1. Josh: Very interesting analyses, but a question (or two)!

    We’ve done some recent work here at the Center around the issue of “Total Employer Cost of Compensation”, whereby we looked at salaries as well as everything else (Health insurance, PERS, FICA, etc). And in the course of doing this work, we talked to a lot of city governments that had down-sized their FTE ranks by 10-15%, 2013 (current) levels viz. 2007. The explanation was pretty straight forward — with “TECC” costs rising at 6-10% a year (1-3% salary increases; step increases for many on top of that; PERS rate hikes of 5% of payroll, etc), and revenue (mainly property taxes) rising at 2-3% annually, whenever a position became vacant through retirement or someone leaving, many jurisidictions were instead using the money saved to pay for these costs of remaining employees. As one put it, “We cannibalize the savings to finance these cost hikes that outstrip our revenue, even when we’ve “frozen” the pay schedules.”

    This was interesting to us. So, too, is the fact that apparently, there’s no “common yard stick” used in local government viz reporting of the numbers of employees – is it FUNDED FTEs, or authorized FTEs, or just employees, period (including part timers), etc. So all of this is anecdotal — and perhaps also “apples to kumquats.”

    What I’m wondering about is whether the data you’re using for this gets down into that kind of detail (especially post July 2012; recall that many positions during the 2009-2011 biennia were “preserved” (at least temporarily) with AARA money. Any insights on this phenomenon — if it is one — and/or how one might go about delving deeper into, with the data that exists?

    You might also be able to answer a related question — which is whether the data out there allows an analysis of the demographics of the state and local government work forces in Oregon. Here’s a recent article from the Washington Post about the federal government sector; I’ve thought about seeing whether could get anyone interested in the Center doing some work (seems perfect for some graduate students) on a state/local government version.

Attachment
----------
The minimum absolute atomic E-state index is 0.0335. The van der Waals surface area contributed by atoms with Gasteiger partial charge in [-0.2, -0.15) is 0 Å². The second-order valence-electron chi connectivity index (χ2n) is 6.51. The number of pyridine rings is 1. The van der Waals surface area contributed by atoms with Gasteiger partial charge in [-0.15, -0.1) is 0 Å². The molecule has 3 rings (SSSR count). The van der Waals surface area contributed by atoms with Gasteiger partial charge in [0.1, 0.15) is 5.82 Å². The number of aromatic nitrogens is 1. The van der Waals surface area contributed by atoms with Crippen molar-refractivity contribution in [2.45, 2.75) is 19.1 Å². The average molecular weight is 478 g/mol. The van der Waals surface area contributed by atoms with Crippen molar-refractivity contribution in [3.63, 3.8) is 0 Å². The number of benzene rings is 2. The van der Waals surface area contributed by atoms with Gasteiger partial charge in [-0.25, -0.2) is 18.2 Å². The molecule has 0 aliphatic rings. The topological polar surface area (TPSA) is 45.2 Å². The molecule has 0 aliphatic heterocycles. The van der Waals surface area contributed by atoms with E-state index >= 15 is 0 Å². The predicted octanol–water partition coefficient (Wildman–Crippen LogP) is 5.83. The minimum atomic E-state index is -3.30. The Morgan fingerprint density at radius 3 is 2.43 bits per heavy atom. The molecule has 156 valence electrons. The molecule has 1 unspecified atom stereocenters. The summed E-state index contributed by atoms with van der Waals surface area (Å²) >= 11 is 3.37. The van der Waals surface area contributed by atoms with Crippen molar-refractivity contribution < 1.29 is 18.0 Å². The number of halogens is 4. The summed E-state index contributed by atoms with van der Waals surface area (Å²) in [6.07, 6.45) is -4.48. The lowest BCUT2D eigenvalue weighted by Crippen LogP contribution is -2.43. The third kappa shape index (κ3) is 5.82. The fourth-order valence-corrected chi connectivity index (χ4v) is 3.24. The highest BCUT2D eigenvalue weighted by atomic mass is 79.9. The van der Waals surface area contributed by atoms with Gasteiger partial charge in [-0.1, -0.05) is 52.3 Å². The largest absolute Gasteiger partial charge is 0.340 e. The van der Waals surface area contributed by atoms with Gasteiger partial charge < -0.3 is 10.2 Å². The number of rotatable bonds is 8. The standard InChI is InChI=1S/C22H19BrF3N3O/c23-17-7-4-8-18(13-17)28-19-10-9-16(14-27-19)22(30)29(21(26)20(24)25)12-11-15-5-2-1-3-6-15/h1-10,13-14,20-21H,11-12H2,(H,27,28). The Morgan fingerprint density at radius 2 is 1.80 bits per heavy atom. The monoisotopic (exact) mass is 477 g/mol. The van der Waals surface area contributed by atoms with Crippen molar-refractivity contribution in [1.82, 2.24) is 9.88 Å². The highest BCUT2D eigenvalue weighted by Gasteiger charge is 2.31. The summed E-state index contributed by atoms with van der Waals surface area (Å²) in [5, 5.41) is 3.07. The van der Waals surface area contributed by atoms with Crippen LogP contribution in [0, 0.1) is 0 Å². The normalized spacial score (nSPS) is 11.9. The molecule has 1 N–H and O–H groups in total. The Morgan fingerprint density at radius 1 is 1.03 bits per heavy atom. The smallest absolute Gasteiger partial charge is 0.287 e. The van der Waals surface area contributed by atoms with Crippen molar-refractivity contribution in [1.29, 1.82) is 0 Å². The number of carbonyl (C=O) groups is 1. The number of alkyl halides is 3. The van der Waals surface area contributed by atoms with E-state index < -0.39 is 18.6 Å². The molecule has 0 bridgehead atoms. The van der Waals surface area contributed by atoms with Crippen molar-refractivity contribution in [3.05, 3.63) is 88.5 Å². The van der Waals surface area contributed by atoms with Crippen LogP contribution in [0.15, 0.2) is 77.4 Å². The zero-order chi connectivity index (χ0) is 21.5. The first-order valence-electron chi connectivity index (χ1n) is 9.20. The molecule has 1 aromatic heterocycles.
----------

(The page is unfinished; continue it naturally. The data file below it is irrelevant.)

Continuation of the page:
Keep up the great work — really enjoy these reports!


    • Hi Phil. Thanks for the comment.

      I remember the research the Center put out not too long ago and have no doubt it was quite a task to put the information together. As for your questions, I am checking right now with Employment on them. However, the job counts presented in this post and in the monthly and quarterly employment data should be for actual individuals with jobs and receiving paychecks and not tied to the approved budget numbers. As you say, there is leeway in how managers are able to, well, manage their workforce to meet their goals so just using the approved budget numbers can be misleading, particularly within a fiscal year or biennium.

      Furthermore, the ARRA money did support public sector budgets starting in 2009, resulting in fewer layoffs than maybe one would have expected. Today, the combination of less federal funds, slowly increasing revenues, particularly property taxes as you mention, are very likely the driving forces behind these reductions in the past year or so. The vast majority of the public cuts in the past few years have been at the K-12 level, technically local government education, with non-education employment effectively unchanged over 5 years for both state and local.

      The workforce demographics is a really interesting piece of the puzzle and I know Employment has produced some of these demographic breakdowns for other industries and I am asking about one for the public sector. I will let you know when I hear back.

      Thanks again. Josh.

  2. […] up on the previous work on government workers, one additional thing to consider are the demographics of public employees. This was brought to our […]